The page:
Alternate Names : Hemorrhagic dengue, Dengue shock syndrome, Philippine hemorrhagic fever, Thai hemorrhagic fever, Singapore hemorrhagic fever
Dengue hemorrhagic fever is a severe, potentially deadly infection spread by certain species of mosquitoes (Aedes aegypti).
See also: Dengue fever
Overview, Causes, & Risk Factors
Four different dengue viruses are known to cause dengue hemorrhagic fever. Dengue hemorrhagic fever occurs when a person catches a different type dengue virus after being infected by another one sometime before. Prior immunity to a different dengue virus type plays an important role in this severe disease.
Worldwide, more than 100 million cases of dengue fever occur every year. A small number of these develop into dengue hemorrhagic fever. Most infections in the United States are brought in from other countries. It is possible for a traveler who has returned to the United States to pass the infection to someone who has not traveled.
Risk factors for dengue hemorrhagic fever include having antibodies to dengue virus from prior infection and being younger than 12, female, or Caucasian.
Pictures & Images
Mosquito, adult feeding on the skin
There are many different species of mosquito, which can carry some of the world’s most common and significant infectious diseases, including West Nile, Malaria, yellow fever, viral encephalitis, and dengue fever. (Image courtesy of the Centers for Disease Control and Prevention.)
This illustration shows an adult southern house mosquito. This mosquito feeds on blood and is the carrier of many diseases, such as encephalitis, West Nile, dengue fever, yellow fever, and others. (Image courtesy of the Centers for Disease Control and Prevention.)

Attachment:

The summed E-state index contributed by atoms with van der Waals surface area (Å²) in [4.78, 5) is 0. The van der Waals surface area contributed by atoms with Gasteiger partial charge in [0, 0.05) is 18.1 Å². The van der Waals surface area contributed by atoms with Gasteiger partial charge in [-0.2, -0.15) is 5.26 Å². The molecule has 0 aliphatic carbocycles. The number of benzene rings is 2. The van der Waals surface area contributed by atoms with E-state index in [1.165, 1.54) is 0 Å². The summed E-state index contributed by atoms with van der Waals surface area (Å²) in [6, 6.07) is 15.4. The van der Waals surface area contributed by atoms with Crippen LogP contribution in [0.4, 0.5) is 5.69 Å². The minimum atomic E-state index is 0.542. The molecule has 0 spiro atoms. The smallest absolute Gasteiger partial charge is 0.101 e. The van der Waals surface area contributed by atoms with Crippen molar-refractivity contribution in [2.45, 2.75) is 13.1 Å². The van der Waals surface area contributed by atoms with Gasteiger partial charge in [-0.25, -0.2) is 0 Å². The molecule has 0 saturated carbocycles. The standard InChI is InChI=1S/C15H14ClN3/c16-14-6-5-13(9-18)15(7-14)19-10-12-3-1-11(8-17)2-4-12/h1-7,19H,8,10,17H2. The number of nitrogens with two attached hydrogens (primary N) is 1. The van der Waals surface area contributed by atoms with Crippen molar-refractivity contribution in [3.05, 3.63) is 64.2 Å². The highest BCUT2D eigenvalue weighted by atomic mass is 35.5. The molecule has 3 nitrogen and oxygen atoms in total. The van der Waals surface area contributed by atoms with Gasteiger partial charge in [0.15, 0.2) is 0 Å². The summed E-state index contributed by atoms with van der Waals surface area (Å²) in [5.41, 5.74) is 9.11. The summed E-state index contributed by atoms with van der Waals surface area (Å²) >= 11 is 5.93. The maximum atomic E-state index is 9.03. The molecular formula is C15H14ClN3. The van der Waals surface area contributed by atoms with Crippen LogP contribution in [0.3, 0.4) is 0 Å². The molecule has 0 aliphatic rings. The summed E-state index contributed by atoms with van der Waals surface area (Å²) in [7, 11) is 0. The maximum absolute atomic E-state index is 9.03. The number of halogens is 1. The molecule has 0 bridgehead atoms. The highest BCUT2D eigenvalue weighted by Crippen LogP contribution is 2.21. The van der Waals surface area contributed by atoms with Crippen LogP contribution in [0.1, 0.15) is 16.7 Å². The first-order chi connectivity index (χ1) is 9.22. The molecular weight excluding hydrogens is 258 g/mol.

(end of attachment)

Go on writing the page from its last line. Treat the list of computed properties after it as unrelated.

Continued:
Mosquito, egg raft
Mosquitoes of the Culex species lay their eggs in the form of egg rafts that float in still or stagnant water. The mosquito lays the eggs one at a time sticking them together in the shape of a raft. An egg raft can contain from 100 to 400 eggs. The eggs go through larval and pupal stages and feed on micro-organisms before developing into flying mosquitoes. (Image courtesy of the Centers for Disease Control and Prevention.)
This picture shows mosquito larvae, an early stage of the mosquito life cycle. (Image courtesy of the Centers for Disease Control and Prevention.)
These are mosquito pupa. This is another stage in the development of the mosquito. (Image courtesy of the Centers for Disease Control and Prevention.)
Antigens are large molecules (usually proteins) on the surface of cells, viruses, fungi, bacteria, and some non-living substances such as toxins, chemicals, drugs, and foreign particles. The immune system recognizes antigens and produces antibodies that destroy substances containing antigens.
Review Date : 11/11/2008
Reviewed By : Linda Vorvick, MD, Family Physician, Seattle Site Coordinator, Lecturer, Pathophysiology, MEDEX Northwest Division of Physician Assistant Studies, University of Washington School of Medicine; Jatin M. Vyas, MD, PhD, Assistant Professor in Medicine, Harvard Medical School, Assistant in Medicine, Division of Infectious Disease, Department of Medicine, Massachusetts General Hospital. Also reviewed by David Zieve, MD, MHA, Medical Director, A.D.A.M., Inc.
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